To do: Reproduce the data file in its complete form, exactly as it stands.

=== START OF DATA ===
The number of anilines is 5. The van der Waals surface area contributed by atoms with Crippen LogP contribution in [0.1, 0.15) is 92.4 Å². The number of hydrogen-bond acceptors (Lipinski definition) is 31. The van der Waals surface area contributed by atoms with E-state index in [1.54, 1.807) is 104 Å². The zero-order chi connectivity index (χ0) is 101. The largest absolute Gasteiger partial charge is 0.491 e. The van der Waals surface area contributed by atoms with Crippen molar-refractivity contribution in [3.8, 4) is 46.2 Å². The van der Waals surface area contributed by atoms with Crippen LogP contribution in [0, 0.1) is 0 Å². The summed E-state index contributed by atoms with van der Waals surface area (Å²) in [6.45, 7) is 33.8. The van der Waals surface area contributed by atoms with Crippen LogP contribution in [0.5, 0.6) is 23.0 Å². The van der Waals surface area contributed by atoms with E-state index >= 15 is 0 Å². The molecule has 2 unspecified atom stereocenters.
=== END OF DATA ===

The number of anilines is 5. The van der Waals surface area contributed by atoms with Crippen LogP contribution in [0.1, 0.15) is 92.4 Å². The number of hydrogen-bond acceptors (Lipinski definition) is 31. The van der Waals surface area contributed by atoms with E-state index in [1.54, 1.807) is 104 Å². The zero-order chi connectivity index (χ0) is 101. The largest absolute Gasteiger partial charge is 0.491 e. The van der Waals surface area contributed by atoms with Crippen molar-refractivity contribution in [3.8, 4) is 46.2 Å². The van der Waals surface area contributed by atoms with Crippen LogP contribution in [0, 0.1) is 0 Å². The summed E-state index contributed by atoms with van der Waals surface area (Å²) in [6.45, 7) is 33.8. The van der Waals surface area contributed by atoms with Crippen LogP contribution in [0.5, 0.6) is 23.0 Å². The van der Waals surface area contributed by atoms with E-state index >= 15 is 0 Å². The molecule has 2 unspecified atom stereocenters.